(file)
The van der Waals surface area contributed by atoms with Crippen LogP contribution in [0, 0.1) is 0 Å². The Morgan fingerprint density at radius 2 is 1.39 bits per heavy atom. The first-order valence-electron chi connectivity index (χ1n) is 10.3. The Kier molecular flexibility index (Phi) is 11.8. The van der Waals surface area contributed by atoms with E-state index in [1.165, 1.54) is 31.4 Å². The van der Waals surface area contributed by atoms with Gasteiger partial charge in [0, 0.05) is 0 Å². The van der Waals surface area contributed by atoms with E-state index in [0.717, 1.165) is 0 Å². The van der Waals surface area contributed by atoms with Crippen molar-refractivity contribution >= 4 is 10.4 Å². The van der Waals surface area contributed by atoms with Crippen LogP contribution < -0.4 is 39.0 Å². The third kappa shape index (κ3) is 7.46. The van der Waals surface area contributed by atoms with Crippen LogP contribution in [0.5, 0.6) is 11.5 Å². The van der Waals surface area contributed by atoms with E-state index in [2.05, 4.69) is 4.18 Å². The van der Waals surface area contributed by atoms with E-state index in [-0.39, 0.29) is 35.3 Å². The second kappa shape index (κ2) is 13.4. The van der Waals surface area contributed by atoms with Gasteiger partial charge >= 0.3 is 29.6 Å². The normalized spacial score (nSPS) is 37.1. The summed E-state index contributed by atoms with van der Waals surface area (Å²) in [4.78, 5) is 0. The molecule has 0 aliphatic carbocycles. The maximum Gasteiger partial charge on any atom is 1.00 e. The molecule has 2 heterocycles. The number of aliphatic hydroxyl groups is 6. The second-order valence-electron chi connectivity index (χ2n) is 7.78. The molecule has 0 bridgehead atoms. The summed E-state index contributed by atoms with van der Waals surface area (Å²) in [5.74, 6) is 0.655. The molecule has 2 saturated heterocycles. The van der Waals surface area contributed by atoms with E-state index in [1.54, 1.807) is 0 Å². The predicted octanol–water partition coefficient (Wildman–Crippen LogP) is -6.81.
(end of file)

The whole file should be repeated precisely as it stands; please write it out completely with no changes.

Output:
The van der Waals surface area contributed by atoms with Crippen LogP contribution in [0, 0.1) is 0 Å². The Morgan fingerprint density at radius 2 is 1.39 bits per heavy atom. The first-order valence-electron chi connectivity index (χ1n) is 10.3. The Kier molecular flexibility index (Phi) is 11.8. The van der Waals surface area contributed by atoms with E-state index in [1.165, 1.54) is 31.4 Å². The van der Waals surface area contributed by atoms with Gasteiger partial charge in [0, 0.05) is 0 Å². The van der Waals surface area contributed by atoms with E-state index in [0.717, 1.165) is 0 Å². The van der Waals surface area contributed by atoms with Crippen molar-refractivity contribution >= 4 is 10.4 Å². The van der Waals surface area contributed by atoms with Crippen LogP contribution < -0.4 is 39.0 Å². The third kappa shape index (κ3) is 7.46. The van der Waals surface area contributed by atoms with Crippen LogP contribution in [0.5, 0.6) is 11.5 Å². The van der Waals surface area contributed by atoms with E-state index in [2.05, 4.69) is 4.18 Å². The van der Waals surface area contributed by atoms with E-state index in [-0.39, 0.29) is 35.3 Å². The second kappa shape index (κ2) is 13.4. The van der Waals surface area contributed by atoms with Gasteiger partial charge >= 0.3 is 29.6 Å². The normalized spacial score (nSPS) is 37.1. The summed E-state index contributed by atoms with van der Waals surface area (Å²) in [4.78, 5) is 0. The molecule has 0 aliphatic carbocycles. The maximum Gasteiger partial charge on any atom is 1.00 e. The molecule has 2 heterocycles. The number of aliphatic hydroxyl groups is 6. The second-order valence-electron chi connectivity index (χ2n) is 7.78. The molecule has 0 bridgehead atoms. The summed E-state index contributed by atoms with van der Waals surface area (Å²) in [5.74, 6) is 0.655. The molecule has 2 saturated heterocycles. The van der Waals surface area contributed by atoms with E-state index in [1.54, 1.807) is 0 Å². The predicted octanol–water partition coefficient (Wildman–Crippen LogP) is -6.81.